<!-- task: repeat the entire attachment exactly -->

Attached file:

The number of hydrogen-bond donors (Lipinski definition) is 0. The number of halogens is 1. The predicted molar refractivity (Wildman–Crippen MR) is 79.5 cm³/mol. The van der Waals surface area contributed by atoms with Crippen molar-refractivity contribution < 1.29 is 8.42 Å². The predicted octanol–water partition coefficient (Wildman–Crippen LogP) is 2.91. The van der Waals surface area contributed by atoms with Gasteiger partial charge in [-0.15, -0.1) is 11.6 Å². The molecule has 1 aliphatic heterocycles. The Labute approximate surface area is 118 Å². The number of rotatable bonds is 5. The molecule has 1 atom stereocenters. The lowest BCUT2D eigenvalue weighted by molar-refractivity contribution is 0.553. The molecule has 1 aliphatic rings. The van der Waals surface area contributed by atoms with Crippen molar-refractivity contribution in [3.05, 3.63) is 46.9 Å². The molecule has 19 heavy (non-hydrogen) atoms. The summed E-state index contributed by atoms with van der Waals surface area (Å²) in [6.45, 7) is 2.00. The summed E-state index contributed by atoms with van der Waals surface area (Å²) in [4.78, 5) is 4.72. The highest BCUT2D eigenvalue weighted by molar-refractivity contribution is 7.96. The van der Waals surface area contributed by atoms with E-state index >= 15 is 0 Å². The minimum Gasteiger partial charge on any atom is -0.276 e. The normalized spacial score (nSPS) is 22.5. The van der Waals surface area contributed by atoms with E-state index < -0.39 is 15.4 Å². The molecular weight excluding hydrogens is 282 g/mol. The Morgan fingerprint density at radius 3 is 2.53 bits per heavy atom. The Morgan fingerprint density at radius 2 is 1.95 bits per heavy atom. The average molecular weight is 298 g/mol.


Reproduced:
The number of hydrogen-bond donors (Lipinski definition) is 0. The number of halogens is 1. The predicted molar refractivity (Wildman–Crippen MR) is 79.5 cm³/mol. The van der Waals surface area contributed by atoms with Crippen molar-refractivity contribution < 1.29 is 8.42 Å². The predicted octanol–water partition coefficient (Wildman–Crippen LogP) is 2.91. The van der Waals surface area contributed by atoms with Gasteiger partial charge in [-0.15, -0.1) is 11.6 Å². The molecule has 1 aliphatic heterocycles. The Labute approximate surface area is 118 Å². The number of rotatable bonds is 5. The molecule has 1 atom stereocenters. The lowest BCUT2D eigenvalue weighted by molar-refractivity contribution is 0.553. The molecule has 1 aliphatic rings. The van der Waals surface area contributed by atoms with Crippen molar-refractivity contribution in [3.05, 3.63) is 46.9 Å². The molecule has 19 heavy (non-hydrogen) atoms. The summed E-state index contributed by atoms with van der Waals surface area (Å²) in [6.45, 7) is 2.00. The summed E-state index contributed by atoms with van der Waals surface area (Å²) in [4.78, 5) is 4.72. The highest BCUT2D eigenvalue weighted by molar-refractivity contribution is 7.96. The van der Waals surface area contributed by atoms with E-state index >= 15 is 0 Å². The minimum Gasteiger partial charge on any atom is -0.276 e. The normalized spacial score (nSPS) is 22.5. The van der Waals surface area contributed by atoms with E-state index < -0.39 is 15.4 Å². The molecular weight excluding hydrogens is 282 g/mol. The Morgan fingerprint density at radius 3 is 2.53 bits per heavy atom. The Morgan fingerprint density at radius 2 is 1.95 bits per heavy atom. The average molecular weight is 298 g/mol.